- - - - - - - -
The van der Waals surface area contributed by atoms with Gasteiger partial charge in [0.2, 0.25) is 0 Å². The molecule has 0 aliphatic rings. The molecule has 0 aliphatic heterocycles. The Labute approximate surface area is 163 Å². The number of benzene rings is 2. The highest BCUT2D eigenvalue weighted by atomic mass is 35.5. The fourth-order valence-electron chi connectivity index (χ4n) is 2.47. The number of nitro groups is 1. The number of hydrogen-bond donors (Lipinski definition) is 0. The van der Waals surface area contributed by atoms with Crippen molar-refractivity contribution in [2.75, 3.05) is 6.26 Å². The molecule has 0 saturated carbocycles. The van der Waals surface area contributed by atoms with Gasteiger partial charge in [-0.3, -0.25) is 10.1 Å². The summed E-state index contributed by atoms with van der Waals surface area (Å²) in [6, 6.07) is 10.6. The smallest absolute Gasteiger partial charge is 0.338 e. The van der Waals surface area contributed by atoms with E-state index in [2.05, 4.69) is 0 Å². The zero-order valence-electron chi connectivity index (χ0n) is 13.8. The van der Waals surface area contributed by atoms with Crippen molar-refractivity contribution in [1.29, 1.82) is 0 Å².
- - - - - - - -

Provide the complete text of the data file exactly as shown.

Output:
The van der Waals surface area contributed by atoms with Gasteiger partial charge in [0.2, 0.25) is 0 Å². The molecule has 0 aliphatic rings. The molecule has 0 aliphatic heterocycles. The Labute approximate surface area is 163 Å². The number of benzene rings is 2. The highest BCUT2D eigenvalue weighted by atomic mass is 35.5. The fourth-order valence-electron chi connectivity index (χ4n) is 2.47. The number of nitro groups is 1. The number of hydrogen-bond donors (Lipinski definition) is 0. The van der Waals surface area contributed by atoms with Crippen molar-refractivity contribution in [2.75, 3.05) is 6.26 Å². The molecule has 0 saturated carbocycles. The van der Waals surface area contributed by atoms with Gasteiger partial charge in [-0.3, -0.25) is 10.1 Å². The summed E-state index contributed by atoms with van der Waals surface area (Å²) in [6, 6.07) is 10.6. The smallest absolute Gasteiger partial charge is 0.338 e. The van der Waals surface area contributed by atoms with E-state index in [2.05, 4.69) is 0 Å². The zero-order valence-electron chi connectivity index (χ0n) is 13.8. The van der Waals surface area contributed by atoms with Crippen molar-refractivity contribution in [1.29, 1.82) is 0 Å².